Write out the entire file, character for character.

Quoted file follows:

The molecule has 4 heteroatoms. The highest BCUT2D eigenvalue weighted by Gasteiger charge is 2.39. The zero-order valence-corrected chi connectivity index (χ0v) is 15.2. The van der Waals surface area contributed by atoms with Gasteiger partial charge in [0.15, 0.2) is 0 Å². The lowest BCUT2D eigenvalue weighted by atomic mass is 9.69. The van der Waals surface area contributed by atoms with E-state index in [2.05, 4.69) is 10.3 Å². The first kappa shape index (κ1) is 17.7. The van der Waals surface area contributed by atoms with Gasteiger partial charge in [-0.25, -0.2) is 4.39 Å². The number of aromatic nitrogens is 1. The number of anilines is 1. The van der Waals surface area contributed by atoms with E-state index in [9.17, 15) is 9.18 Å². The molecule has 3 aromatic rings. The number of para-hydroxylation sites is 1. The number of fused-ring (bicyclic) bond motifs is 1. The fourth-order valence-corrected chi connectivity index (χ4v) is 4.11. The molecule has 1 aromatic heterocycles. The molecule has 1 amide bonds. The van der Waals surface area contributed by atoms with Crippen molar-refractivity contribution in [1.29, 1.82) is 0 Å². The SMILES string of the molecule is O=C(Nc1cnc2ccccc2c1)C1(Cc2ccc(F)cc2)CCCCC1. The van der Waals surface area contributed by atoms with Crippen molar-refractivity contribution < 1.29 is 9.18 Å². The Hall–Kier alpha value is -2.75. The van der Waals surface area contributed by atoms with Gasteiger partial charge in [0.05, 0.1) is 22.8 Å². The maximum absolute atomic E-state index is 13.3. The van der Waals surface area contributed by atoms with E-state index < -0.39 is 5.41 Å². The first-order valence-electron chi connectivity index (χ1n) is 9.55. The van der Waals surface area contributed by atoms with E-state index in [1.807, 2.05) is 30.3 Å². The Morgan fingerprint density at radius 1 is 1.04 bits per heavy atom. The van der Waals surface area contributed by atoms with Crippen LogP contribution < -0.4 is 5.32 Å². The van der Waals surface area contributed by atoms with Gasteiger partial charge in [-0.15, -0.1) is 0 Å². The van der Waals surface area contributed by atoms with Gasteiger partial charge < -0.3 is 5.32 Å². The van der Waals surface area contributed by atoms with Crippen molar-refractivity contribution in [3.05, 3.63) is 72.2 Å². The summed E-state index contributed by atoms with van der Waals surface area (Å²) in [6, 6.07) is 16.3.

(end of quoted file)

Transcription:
The molecule has 4 heteroatoms. The highest BCUT2D eigenvalue weighted by Gasteiger charge is 2.39. The zero-order valence-corrected chi connectivity index (χ0v) is 15.2. The van der Waals surface area contributed by atoms with Gasteiger partial charge in [0.15, 0.2) is 0 Å². The lowest BCUT2D eigenvalue weighted by atomic mass is 9.69. The van der Waals surface area contributed by atoms with E-state index in [2.05, 4.69) is 10.3 Å². The first kappa shape index (κ1) is 17.7. The van der Waals surface area contributed by atoms with Gasteiger partial charge in [-0.25, -0.2) is 4.39 Å². The number of aromatic nitrogens is 1. The number of anilines is 1. The van der Waals surface area contributed by atoms with E-state index in [9.17, 15) is 9.18 Å². The molecule has 3 aromatic rings. The number of para-hydroxylation sites is 1. The number of fused-ring (bicyclic) bond motifs is 1. The fourth-order valence-corrected chi connectivity index (χ4v) is 4.11. The molecule has 1 aromatic heterocycles. The molecule has 1 amide bonds. The van der Waals surface area contributed by atoms with Crippen molar-refractivity contribution in [1.29, 1.82) is 0 Å². The SMILES string of the molecule is O=C(Nc1cnc2ccccc2c1)C1(Cc2ccc(F)cc2)CCCCC1. The van der Waals surface area contributed by atoms with Crippen molar-refractivity contribution < 1.29 is 9.18 Å². The Hall–Kier alpha value is -2.75. The van der Waals surface area contributed by atoms with Gasteiger partial charge in [0.05, 0.1) is 22.8 Å². The maximum absolute atomic E-state index is 13.3. The van der Waals surface area contributed by atoms with E-state index < -0.39 is 5.41 Å². The first-order valence-electron chi connectivity index (χ1n) is 9.55. The van der Waals surface area contributed by atoms with E-state index in [1.807, 2.05) is 30.3 Å². The Morgan fingerprint density at radius 1 is 1.04 bits per heavy atom. The van der Waals surface area contributed by atoms with Crippen LogP contribution < -0.4 is 5.32 Å². The van der Waals surface area contributed by atoms with Gasteiger partial charge in [-0.15, -0.1) is 0 Å². The van der Waals surface area contributed by atoms with Gasteiger partial charge < -0.3 is 5.32 Å². The van der Waals surface area contributed by atoms with Crippen molar-refractivity contribution in [3.05, 3.63) is 72.2 Å². The summed E-state index contributed by atoms with van der Waals surface area (Å²) in [6, 6.07) is 16.3.